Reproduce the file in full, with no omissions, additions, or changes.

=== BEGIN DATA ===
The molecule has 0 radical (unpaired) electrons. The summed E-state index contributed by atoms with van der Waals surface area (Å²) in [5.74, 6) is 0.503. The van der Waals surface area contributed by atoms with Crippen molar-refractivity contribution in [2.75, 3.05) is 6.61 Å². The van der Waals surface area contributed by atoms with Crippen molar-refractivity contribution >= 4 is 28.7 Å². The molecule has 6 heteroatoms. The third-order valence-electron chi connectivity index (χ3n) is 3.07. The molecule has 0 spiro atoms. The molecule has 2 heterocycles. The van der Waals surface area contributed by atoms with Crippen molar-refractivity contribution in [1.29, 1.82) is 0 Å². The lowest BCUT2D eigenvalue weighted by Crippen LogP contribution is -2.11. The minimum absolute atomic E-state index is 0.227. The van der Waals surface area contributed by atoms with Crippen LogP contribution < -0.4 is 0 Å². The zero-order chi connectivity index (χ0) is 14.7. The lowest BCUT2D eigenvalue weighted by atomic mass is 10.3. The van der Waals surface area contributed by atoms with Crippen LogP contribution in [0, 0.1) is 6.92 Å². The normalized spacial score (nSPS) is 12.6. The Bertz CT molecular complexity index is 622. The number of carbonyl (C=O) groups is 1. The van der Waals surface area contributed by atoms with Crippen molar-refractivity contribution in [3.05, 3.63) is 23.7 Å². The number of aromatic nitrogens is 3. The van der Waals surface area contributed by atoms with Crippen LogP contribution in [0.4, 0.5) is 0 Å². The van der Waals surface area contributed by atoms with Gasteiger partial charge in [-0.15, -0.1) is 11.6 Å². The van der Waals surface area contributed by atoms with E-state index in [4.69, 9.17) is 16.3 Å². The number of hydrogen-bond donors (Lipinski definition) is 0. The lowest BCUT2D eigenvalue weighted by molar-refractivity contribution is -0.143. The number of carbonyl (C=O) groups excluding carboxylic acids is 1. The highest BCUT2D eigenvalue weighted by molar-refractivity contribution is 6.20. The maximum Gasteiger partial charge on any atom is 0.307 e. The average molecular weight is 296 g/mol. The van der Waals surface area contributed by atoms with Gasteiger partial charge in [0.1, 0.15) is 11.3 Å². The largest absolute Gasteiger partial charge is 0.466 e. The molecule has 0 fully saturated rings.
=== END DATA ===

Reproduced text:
The molecule has 0 radical (unpaired) electrons. The summed E-state index contributed by atoms with van der Waals surface area (Å²) in [5.74, 6) is 0.503. The van der Waals surface area contributed by atoms with Crippen molar-refractivity contribution in [2.75, 3.05) is 6.61 Å². The van der Waals surface area contributed by atoms with Crippen molar-refractivity contribution >= 4 is 28.7 Å². The molecule has 6 heteroatoms. The third-order valence-electron chi connectivity index (χ3n) is 3.07. The molecule has 0 spiro atoms. The molecule has 2 heterocycles. The van der Waals surface area contributed by atoms with Crippen molar-refractivity contribution in [1.29, 1.82) is 0 Å². The lowest BCUT2D eigenvalue weighted by Crippen LogP contribution is -2.11. The minimum absolute atomic E-state index is 0.227. The van der Waals surface area contributed by atoms with Crippen LogP contribution < -0.4 is 0 Å². The zero-order chi connectivity index (χ0) is 14.7. The lowest BCUT2D eigenvalue weighted by atomic mass is 10.3. The van der Waals surface area contributed by atoms with Crippen LogP contribution in [0, 0.1) is 6.92 Å². The normalized spacial score (nSPS) is 12.6. The Bertz CT molecular complexity index is 622. The number of carbonyl (C=O) groups is 1. The van der Waals surface area contributed by atoms with Crippen molar-refractivity contribution in [3.05, 3.63) is 23.7 Å². The number of aromatic nitrogens is 3. The van der Waals surface area contributed by atoms with Crippen LogP contribution in [0.4, 0.5) is 0 Å². The van der Waals surface area contributed by atoms with Gasteiger partial charge in [-0.15, -0.1) is 11.6 Å². The van der Waals surface area contributed by atoms with E-state index in [4.69, 9.17) is 16.3 Å². The number of hydrogen-bond donors (Lipinski definition) is 0. The lowest BCUT2D eigenvalue weighted by molar-refractivity contribution is -0.143. The number of carbonyl (C=O) groups excluding carboxylic acids is 1. The highest BCUT2D eigenvalue weighted by molar-refractivity contribution is 6.20. The maximum Gasteiger partial charge on any atom is 0.307 e. The average molecular weight is 296 g/mol. The van der Waals surface area contributed by atoms with Gasteiger partial charge in [0.1, 0.15) is 11.3 Å². The largest absolute Gasteiger partial charge is 0.466 e. The molecule has 0 fully saturated rings.